Microsoft is rolling out the next iteration of its operating system, Windows 11. Of course, new = better, right? But, when it comes to Windows 11, you may want to consider waiting. Here’s why.
Typically, software updates are something to install as they are released. The manufacturer, after all, is delivering the latest and greatest in its upgrade. This can be new efficiencies, improved processes, and increased security.
CNN calls the Windows 11 release “the biggest update we’ve seen to Microsoft PC software in more than half a decade.” But when it comes to Windows 11, do some research first. You may not want to be an early adopter.
When to Upgrade
People are still using Windows 7 and Windows 8, even though the manufacturer no longer supports these systems. That, we do not recommend. Without support or security updates, these systems are vulnerable to malware attacks.
Meanwhile, the release of Windows 11 indicates Windows 10 is on its way out. Yet Microsoft has said it will support Windows 10 until October 14, 2025. The company typically keeps a ten-year lifespan for its products.
So, you don’t need to upgrade immediately. And for some businesses, it makes sense to wait longer to make the switch from 10 to 11. After all, it is not yet an essential upgrade.
Those on Windows 10 will see some advantages, yes. We’ll talk more about that next. But, unless you’re a heavy multitasker or need a sleeker visual design on your desktop, you can wait.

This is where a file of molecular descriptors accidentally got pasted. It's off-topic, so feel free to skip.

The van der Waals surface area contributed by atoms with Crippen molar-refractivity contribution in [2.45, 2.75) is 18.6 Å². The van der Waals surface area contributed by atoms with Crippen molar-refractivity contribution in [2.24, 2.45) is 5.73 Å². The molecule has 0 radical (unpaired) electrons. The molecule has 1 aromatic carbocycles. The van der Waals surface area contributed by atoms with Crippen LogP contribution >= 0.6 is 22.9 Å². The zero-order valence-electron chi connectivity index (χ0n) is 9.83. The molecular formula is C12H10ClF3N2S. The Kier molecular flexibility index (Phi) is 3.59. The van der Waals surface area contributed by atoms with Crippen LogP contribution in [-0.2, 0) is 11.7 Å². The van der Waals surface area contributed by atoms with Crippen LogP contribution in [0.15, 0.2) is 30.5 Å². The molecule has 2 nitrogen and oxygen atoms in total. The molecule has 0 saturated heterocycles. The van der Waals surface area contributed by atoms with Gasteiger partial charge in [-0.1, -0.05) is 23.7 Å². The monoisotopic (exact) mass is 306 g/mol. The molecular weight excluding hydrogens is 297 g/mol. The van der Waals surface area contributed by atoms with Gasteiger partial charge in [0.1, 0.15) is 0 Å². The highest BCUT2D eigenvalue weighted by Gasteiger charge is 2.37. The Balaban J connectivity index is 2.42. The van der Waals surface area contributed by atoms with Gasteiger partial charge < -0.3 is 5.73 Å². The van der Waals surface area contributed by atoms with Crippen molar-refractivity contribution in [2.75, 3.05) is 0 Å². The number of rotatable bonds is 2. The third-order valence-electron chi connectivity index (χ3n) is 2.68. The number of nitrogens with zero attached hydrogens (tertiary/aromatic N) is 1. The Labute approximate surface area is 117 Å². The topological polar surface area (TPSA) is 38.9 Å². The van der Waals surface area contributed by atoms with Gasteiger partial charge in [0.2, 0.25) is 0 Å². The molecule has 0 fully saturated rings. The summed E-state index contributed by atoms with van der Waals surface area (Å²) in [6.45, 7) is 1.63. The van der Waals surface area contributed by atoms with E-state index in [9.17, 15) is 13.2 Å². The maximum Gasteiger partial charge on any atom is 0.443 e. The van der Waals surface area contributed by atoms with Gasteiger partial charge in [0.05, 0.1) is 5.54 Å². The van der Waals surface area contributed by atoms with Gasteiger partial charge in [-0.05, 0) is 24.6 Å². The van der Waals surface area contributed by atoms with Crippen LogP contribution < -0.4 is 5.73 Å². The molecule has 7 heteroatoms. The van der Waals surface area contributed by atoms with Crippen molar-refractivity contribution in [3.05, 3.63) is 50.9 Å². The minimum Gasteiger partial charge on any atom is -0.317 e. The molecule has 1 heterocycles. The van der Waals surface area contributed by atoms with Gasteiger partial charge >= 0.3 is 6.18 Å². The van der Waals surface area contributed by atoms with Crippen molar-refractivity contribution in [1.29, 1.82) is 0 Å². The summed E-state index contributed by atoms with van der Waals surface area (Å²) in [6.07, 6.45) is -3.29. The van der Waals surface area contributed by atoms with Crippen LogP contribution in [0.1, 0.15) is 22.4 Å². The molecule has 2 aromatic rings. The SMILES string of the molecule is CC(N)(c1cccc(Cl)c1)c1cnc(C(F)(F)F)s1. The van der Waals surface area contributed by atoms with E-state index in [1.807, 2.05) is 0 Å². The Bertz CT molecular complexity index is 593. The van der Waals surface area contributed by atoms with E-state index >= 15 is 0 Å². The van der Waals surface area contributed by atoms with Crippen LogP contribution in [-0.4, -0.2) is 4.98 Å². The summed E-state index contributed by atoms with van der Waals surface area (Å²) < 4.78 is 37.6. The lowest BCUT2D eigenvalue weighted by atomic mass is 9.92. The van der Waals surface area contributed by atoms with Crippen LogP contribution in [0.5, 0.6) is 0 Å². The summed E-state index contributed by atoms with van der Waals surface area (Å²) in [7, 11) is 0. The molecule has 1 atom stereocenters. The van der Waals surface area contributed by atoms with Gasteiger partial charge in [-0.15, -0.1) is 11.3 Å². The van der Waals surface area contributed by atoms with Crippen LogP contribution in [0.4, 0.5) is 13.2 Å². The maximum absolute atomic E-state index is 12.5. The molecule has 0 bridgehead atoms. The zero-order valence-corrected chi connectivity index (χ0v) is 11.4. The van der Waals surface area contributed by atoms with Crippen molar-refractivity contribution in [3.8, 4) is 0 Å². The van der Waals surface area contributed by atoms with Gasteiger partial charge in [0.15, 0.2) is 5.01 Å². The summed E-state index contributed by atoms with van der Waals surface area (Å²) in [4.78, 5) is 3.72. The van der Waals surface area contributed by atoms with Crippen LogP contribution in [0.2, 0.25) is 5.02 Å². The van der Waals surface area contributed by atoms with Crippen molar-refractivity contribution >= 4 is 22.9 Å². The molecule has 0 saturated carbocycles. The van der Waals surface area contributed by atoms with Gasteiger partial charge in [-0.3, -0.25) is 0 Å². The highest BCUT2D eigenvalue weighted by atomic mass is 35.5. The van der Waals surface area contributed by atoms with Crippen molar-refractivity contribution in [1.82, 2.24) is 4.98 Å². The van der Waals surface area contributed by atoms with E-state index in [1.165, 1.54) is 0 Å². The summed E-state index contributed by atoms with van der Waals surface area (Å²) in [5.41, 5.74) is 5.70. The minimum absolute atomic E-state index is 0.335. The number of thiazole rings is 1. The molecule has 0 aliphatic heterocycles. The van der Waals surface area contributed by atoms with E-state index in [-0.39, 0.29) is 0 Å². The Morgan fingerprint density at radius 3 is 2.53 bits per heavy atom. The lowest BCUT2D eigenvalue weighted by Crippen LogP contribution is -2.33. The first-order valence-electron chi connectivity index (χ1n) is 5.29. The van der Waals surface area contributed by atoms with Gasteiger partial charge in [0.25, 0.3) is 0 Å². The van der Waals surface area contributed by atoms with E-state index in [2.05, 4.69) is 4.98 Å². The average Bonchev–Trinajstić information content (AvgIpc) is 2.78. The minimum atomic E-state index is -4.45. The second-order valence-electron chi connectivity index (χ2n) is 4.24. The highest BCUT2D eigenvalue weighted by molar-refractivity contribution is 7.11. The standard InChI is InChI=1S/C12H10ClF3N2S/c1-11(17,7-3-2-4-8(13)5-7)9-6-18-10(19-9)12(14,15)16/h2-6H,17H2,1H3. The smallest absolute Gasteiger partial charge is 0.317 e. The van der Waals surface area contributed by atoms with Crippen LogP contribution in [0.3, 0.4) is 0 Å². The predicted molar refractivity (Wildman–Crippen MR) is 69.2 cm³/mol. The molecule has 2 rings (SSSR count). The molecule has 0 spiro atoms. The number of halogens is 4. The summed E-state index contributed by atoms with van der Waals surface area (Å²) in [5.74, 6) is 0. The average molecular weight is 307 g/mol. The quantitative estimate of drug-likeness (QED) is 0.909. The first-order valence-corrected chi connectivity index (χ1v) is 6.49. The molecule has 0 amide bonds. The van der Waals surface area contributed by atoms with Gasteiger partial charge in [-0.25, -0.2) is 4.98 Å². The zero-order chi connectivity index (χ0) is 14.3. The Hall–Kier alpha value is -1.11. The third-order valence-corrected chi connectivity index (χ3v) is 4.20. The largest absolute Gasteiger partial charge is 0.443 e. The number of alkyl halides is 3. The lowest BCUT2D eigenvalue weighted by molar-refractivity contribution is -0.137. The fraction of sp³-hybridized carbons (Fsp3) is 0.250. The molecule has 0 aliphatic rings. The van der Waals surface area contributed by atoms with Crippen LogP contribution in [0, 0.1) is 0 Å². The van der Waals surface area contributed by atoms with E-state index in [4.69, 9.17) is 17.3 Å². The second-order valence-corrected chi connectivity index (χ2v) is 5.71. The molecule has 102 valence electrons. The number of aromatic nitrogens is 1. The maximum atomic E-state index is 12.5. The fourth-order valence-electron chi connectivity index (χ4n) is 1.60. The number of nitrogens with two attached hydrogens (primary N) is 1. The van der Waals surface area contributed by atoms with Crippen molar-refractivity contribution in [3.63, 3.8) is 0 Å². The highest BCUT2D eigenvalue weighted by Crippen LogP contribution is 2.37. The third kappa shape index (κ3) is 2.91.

By waiting, you’ll also get the advantage of others being the ones to discover the launch issues and bugs. The software has been available in beta since June. Still, as more users get access, you can expect more updates on the horizon.
To help you decide if you’re ready to upgrade, you’ll first want to see if you are eligible for the free upgrade. Also, visit Microsoft’s website to see if your PC can run the software (https://www.microsoft.com/en-us/windows/windows-11-specifications). You will have to do a health check to see if you have the TPM 2.0 Windows 11 requires. This is a specific security module, so you don’t want to overlook this!
TPM stands for Trusted Platform Module, and it protects data used to authenticate your computer, maintains platform integrity, facilitates disk encryption, stores passwords, and certificates. By making TPM 2.0 a requirement, Microsoft is hoping to make the life of hackers just that little bit harder.
Why Upgrade to Windows 11
Windows 11 is a redesigned operating system aiming at improved user navigation. Expect:
- a more Mac-like experience;
- integration with Android apps;
- a facelift for Microsoft Teams;
- streamlined switching from monitor to laptop;
- direct access to widgets from the Taskbar;
- a few gaming performance enhancements.
How to Upgrade
The upgrade is rolling out gradually. Those who recently purchased a new laptop before Windows 11 was pre-installed have access now.
If you are an existing Windows 10 user, you’ll see the Windows 11 upgrade sometime between now and mid-2022. Most users will go to Settings > Update & Security > Windows Update and click Check for Updates. If available, you’ll see a Feature update to Windows 11. Click Download and install.
Remember to backup all your important documents before starting the installation process!
Also, don’t fall for any fake versions of Windows 11. Wait to receive an official notification of a systems update. Do not click on links promising the software on social media or via email. You could end up downloading malware.
More on Upgrading Your OS
Want to be sure you’re ready for the upgrade and need it now? Schedule a service visit and we can help verify your eligibility and run a health check. We’ll also help you determine if you can safely continue with the software you’re using right now.